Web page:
[5] Mary Lynn Stewart. Dressing Modern Frenchwomen: Marketing Haute Couture, 1919-1939. Baltimore: Johns Hopkins University Press, 2008, p.177

[6]   Mary Lynn Stewart, Dressing modern Frenchwomen, p. 177

[7] The Greenwood Encyclopedia of Clothing Through American History 1900 to the Present. Westport, Conn: Greenwood Press, 2008, p.218

[8] James Maynard, ‘ski clothing through the years’, Outdoors eagle, December 28th 2012 http://www.outdoorseagle.com/ski-clothing-through-the-years/# [Accessed 2nd February 2014]

[9] Anon, ‘A history of ski fashion’, Yodel magazine http://www.yodelmagazine.com/history-of-ski-fashion.html [Accessed 2nd February 2014]

[10] A tightly woven fabric traditionally made from worsted wool. James Maynard, ‘ski clothing through the years’

[11] Lizzie Bramlett, ‘A short history of ski clothing’, The vintage traveler, November 11th 2008, http://thevintagetraveler.wordpress.com/2008/11/17/a-short-history-of-ski-clothing/ [3rd February 2014]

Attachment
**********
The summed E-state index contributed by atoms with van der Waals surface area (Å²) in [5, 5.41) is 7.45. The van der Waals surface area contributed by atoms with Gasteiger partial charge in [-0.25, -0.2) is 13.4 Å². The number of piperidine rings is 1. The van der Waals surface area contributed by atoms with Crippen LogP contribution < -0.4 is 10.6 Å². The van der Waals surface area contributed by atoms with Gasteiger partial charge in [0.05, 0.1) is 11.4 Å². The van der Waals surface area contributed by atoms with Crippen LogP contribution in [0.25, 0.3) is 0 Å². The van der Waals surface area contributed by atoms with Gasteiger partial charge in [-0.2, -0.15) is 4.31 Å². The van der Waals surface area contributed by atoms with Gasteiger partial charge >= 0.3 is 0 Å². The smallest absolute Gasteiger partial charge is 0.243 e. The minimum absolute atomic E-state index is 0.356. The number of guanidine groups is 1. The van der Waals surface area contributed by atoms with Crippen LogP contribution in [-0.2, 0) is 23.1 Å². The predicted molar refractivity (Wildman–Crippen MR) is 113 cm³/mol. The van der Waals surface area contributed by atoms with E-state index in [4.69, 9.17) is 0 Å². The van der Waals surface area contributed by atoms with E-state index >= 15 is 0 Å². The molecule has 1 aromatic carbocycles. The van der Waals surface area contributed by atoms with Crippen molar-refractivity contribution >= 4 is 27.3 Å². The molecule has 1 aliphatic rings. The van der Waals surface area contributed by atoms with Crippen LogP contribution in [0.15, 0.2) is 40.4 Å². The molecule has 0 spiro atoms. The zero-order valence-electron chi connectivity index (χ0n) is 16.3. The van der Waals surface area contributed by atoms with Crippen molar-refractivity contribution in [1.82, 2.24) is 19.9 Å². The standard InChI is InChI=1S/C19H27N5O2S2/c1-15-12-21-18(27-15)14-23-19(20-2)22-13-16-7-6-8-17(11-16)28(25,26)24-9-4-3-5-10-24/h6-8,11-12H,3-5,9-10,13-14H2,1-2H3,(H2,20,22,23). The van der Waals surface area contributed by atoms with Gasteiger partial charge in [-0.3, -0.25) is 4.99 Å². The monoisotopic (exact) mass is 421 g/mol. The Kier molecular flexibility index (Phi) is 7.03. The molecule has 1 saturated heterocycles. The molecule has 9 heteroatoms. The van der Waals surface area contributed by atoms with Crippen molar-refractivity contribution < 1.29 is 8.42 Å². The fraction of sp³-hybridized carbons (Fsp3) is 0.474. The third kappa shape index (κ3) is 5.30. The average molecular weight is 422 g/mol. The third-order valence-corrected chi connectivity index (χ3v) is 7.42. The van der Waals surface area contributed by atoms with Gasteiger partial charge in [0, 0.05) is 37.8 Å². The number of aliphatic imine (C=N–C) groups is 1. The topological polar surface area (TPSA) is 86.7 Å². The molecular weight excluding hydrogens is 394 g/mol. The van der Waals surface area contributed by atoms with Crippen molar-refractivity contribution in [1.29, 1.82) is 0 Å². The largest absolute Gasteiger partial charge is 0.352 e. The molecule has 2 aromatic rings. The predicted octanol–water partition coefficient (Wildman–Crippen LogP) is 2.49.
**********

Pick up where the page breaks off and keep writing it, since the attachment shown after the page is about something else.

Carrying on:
[12] Lizzie Bramlett, ‘A short history of ski clothing’

[13] Lizzie Bramlett, ‘A short history of ski clothing’

[14] Anon, ‘Emilio Pucci’, Fashion model directory http://www.fashionmodeldirectory.com/designers/emilio-pucci/ [Accessed 3rd February 2014]

[15] Lizzie Bramlett, ‘A short history of ski clothing’

[16] James Maynard, ‘ski clothing through the years’

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Liz Tregenza – 

Liz is most likely to be found with her nose in a musty 1940s copy of British Vogue.  An avid fashion history specialist she is currently conducting research into the “Model House Group”. This interest in fashions of the past was nurtured whilst studying for a BA in fashion design at Leeds University.  Liz also collects vintage clothing and has appeared in a number of publications including Sunday Times Style and Homes & Antiques. She is currently writing her first book (due for release September 2014) whilst working as a museum assistant.

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© Liz Tregenza, 2014. All Rights Reserved.